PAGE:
CME®, the acronym for Cuevas Medek Exercises®, is a psychomotor therapy approach for infants suffering abnormal developmental motor evolution caused by a known or unknown non-degenerative syndrome affecting the Central Nervous System.
This therapy can be applied to children from the age of 3 months until they achieve and control independent walking. Because the CME® certified therapy practitioner needs to expose the infant to the influence of gravity, by providing progressive distal support, the use of this therapy may be limited by the child’s size and weight.
This approach was created and developed by Ramón Cuevas, Chilean kinesiologist, during the early seventies in Caracas, Venezuela.
The fundamental assumption of CME® Therapy is that developmentally compromised infants need to reinforce their natural recovery potential and activate their genetic code that could lead them into motor freedom. This underlying property of the Central Nervous System, continues to propel the developmental process even after the sequelae are established.
The natural reaction of the “recovery potential” alone, cannot lead the compromised child out of the abnormal motor developmental situation. Therefore it is crucial to begin motor therapy at the same time the first signs of delayed motor function appears. CME® assessment protocol allows the therapists to recognize immediately any signal of delayed motor condition between the age of four to eight months.
The final level of motor independence achieved by the motor delayed child will depend on the following facts:
1) The existence of brain’s recovery potential, resident on the 1.4% of exclusive human genetic material.
2) The early recognition of the motor developmental abnormality, using the CME® assessment.
3) The timely application of CME® Therapy.
Ramón Cuevas KGO/PT.
CME® Therapy creator.
Ramón Cuevas graduated Summa Cum Laude in Kinesiology (Physical Therapy) from the University of Chile in 1969, Santiago, Chile. In 1972, Ramón Cuevas began developing the CME® Therapy approach (formerly known as MEDEK® between the years 1973 to 2000), and culminates his creation in 1976, presenting a paper titled Método Dinámico de Estimulación Motriz (MEDEM®) at the 4th. International Congress of the American Association of Mental Deficiency, Washington University, Washington D.C, August 1976.
In 1973, Ramón Cuevas participated in the creation of the first Early Intervention Centre in Caracas, Venezuela. Ramón Cuevas has 43 years of experience in the assessment and treatment of children suffering of developmental motor delayed condition cause by a huge variety of diagnosis, except for those children suffering of a DEGENERATIVE NEURO-MUSCULAR DISEASE.
Currently Ramón Cuevas, is associated with his son Alexis Cuevas; Psychologist and a certified CME® Level V Instructor, with whom he teaches CME® courses around the world and has participated in CME® presentations in Chile, Venezuela, Argentina, Brazil, the United States of America, Canada, France, England and Belgium.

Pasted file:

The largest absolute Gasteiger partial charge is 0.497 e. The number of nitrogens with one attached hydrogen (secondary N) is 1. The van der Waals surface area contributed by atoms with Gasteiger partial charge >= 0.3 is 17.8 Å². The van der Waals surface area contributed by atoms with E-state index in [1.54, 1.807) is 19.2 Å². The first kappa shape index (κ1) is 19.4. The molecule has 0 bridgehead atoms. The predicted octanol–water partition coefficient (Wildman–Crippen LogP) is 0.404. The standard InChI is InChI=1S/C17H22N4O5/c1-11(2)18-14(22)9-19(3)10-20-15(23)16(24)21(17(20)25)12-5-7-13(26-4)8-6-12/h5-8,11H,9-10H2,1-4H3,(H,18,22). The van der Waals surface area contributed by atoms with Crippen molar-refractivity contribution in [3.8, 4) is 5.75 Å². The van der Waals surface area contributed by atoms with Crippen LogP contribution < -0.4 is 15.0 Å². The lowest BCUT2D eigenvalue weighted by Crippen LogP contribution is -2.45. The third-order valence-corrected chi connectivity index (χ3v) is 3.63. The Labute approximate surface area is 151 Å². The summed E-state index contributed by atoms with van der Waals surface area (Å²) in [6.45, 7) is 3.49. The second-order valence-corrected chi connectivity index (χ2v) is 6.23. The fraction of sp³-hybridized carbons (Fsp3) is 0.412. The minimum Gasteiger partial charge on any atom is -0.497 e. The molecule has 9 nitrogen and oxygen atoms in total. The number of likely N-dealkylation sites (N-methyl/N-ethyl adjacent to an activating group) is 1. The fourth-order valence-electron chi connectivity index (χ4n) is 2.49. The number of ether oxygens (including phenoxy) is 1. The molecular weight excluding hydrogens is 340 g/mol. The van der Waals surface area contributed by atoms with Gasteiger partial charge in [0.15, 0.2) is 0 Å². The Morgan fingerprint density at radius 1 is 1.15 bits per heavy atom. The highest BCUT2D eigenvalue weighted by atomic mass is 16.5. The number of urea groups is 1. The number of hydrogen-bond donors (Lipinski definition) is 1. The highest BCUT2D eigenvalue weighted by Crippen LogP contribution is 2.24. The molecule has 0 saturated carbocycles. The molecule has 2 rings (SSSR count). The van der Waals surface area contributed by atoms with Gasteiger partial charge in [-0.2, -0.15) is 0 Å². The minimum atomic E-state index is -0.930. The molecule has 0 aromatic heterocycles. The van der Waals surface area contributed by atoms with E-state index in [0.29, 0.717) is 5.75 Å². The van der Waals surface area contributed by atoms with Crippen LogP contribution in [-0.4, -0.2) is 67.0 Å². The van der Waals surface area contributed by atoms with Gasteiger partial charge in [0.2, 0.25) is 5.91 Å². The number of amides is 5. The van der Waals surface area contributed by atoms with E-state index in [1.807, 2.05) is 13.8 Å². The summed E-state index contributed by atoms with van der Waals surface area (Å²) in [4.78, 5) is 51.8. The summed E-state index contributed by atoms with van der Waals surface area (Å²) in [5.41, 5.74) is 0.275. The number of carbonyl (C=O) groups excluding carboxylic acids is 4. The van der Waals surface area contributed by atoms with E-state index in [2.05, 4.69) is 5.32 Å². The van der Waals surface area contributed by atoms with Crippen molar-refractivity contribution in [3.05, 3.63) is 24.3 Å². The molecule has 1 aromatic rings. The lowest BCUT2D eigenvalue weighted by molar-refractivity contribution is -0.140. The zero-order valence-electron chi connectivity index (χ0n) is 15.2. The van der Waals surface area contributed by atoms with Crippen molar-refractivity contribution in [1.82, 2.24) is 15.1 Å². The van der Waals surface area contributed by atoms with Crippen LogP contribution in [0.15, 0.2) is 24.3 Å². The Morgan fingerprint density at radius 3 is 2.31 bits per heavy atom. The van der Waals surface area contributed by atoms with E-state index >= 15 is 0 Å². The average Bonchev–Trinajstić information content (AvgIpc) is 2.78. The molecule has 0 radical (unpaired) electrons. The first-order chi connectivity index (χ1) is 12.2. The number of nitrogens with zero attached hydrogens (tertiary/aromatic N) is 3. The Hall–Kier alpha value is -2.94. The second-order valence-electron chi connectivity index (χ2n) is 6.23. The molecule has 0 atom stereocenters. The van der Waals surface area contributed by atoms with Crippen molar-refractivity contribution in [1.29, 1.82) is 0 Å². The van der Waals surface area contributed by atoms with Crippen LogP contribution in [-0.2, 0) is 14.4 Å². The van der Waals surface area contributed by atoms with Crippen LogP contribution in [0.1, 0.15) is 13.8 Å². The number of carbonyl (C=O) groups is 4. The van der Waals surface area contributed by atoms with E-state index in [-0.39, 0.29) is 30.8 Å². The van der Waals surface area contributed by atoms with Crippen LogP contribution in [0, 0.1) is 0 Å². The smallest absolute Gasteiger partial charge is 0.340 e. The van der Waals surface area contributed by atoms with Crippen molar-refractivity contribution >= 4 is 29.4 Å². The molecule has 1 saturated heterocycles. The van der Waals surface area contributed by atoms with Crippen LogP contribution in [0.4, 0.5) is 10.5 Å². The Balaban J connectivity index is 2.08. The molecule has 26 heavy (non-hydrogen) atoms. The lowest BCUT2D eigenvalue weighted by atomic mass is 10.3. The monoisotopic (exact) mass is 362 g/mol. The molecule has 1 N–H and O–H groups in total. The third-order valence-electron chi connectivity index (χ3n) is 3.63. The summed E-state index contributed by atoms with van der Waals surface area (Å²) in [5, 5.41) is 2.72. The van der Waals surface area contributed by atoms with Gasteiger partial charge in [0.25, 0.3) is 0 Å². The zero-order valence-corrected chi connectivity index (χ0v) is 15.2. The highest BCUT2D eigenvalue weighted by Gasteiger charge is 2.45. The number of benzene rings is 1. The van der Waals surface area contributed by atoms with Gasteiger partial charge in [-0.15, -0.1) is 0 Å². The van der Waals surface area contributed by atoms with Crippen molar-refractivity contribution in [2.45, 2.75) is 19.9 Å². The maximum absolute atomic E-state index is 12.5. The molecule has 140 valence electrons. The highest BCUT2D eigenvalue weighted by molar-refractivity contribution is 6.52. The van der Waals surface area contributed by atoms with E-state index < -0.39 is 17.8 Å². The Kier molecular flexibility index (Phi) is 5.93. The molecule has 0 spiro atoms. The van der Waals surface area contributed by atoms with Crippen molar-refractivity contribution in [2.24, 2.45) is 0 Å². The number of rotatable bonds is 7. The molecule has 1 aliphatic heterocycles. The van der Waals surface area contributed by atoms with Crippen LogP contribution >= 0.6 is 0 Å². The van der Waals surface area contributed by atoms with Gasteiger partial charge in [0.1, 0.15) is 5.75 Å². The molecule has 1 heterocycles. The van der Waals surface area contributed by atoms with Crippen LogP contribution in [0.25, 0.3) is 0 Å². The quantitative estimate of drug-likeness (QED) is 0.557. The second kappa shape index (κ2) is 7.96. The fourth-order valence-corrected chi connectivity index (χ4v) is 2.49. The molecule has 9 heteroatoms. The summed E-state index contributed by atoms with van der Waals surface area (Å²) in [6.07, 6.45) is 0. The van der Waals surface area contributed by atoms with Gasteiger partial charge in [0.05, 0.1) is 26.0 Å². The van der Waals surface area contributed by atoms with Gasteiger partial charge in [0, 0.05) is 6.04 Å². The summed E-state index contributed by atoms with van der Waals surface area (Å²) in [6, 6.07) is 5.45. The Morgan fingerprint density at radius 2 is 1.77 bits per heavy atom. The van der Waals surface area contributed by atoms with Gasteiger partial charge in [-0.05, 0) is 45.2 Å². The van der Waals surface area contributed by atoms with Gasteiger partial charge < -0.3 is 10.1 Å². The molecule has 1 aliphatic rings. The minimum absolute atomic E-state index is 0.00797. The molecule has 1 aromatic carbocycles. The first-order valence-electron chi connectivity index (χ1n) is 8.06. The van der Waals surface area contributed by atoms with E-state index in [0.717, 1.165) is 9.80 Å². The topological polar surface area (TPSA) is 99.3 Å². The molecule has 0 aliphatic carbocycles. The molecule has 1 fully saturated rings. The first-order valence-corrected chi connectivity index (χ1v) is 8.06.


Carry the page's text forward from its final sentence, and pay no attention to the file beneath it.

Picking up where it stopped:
Alexis had a CME® Level I course in August 2014 in Sao José dos Campos, Brasil, which was a total success, with parents and students showing their happiness having participated in this life changing experience. In july 2015 the first CME® Level I regular course was done in Chile, the students had the opportunity to hear Ramón Cuevas present the first part of the CME® theory. Alexis continued with the 4 day course.
In August 2015, the first CME® level I tutorial course in Switzerland was dictated by Alexis Cuevas, those where 2 weeks of intensive CME® therapy with 2 students learning CME® therapy per week, the place chosen was the CHUV; Centre Hospitalier Universitaire Vaudois in Laussane. Recently in november 2015, the first CME® Level I course in Curitiba, Brazil was done. 17 students showed that independent of the work prior to the course, CME® actually makes the difference.
In 2000, Ramón Cuevas established the Cuevas Medek Exercise Continuing Education Program® (CMECEP®) in order to heighten the quality of the CME® therapy courses for professionals who work in pediatric rehabilitation.
Ramón Cuevas has published numerous articles and has participated in the publication of books for parents on the subject. Ramón Cuevas lives and practices in his centre in Santiago, Chile, and travels abroad to teach CME® courses personally, in order to share with the participants the most updated evolution of CME® therapy.
1. Provokes the appearance of «absent automatic» motor functions, exposing the child to the influence of gravity force, by using progressive distal grasping and absorbing the emotional negative reactions. All the necessary stretching is done within the protocol of the exercise.